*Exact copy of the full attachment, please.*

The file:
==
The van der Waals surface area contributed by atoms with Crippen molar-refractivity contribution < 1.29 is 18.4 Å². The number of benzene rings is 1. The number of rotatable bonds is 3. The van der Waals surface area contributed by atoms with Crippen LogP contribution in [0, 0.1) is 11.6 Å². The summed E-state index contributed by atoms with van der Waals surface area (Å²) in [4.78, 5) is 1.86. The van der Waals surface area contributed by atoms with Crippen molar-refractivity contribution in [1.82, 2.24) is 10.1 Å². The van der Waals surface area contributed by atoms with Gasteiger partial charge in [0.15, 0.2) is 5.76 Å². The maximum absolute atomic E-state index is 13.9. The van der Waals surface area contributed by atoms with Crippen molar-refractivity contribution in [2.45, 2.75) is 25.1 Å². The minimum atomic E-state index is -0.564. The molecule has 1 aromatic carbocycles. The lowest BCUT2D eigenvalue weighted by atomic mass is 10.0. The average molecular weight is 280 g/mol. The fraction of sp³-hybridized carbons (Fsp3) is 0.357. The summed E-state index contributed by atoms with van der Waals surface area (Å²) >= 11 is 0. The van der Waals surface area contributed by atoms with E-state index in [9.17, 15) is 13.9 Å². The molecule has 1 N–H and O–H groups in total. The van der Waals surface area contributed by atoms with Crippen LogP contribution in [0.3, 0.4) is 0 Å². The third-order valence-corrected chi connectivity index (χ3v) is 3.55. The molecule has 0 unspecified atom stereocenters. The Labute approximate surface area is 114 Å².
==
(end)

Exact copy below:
The van der Waals surface area contributed by atoms with Crippen molar-refractivity contribution < 1.29 is 18.4 Å². The number of benzene rings is 1. The number of rotatable bonds is 3. The van der Waals surface area contributed by atoms with Crippen LogP contribution in [0, 0.1) is 11.6 Å². The summed E-state index contributed by atoms with van der Waals surface area (Å²) in [4.78, 5) is 1.86. The van der Waals surface area contributed by atoms with Crippen molar-refractivity contribution in [1.82, 2.24) is 10.1 Å². The van der Waals surface area contributed by atoms with Gasteiger partial charge in [0.15, 0.2) is 5.76 Å². The maximum absolute atomic E-state index is 13.9. The van der Waals surface area contributed by atoms with Crippen molar-refractivity contribution in [2.45, 2.75) is 25.1 Å². The minimum atomic E-state index is -0.564. The molecule has 1 aromatic carbocycles. The lowest BCUT2D eigenvalue weighted by atomic mass is 10.0. The average molecular weight is 280 g/mol. The fraction of sp³-hybridized carbons (Fsp3) is 0.357. The summed E-state index contributed by atoms with van der Waals surface area (Å²) >= 11 is 0. The van der Waals surface area contributed by atoms with E-state index in [9.17, 15) is 13.9 Å². The molecule has 1 N–H and O–H groups in total. The van der Waals surface area contributed by atoms with Crippen LogP contribution in [0.3, 0.4) is 0 Å². The third-order valence-corrected chi connectivity index (χ3v) is 3.55. The molecule has 0 unspecified atom stereocenters. The Labute approximate surface area is 114 Å².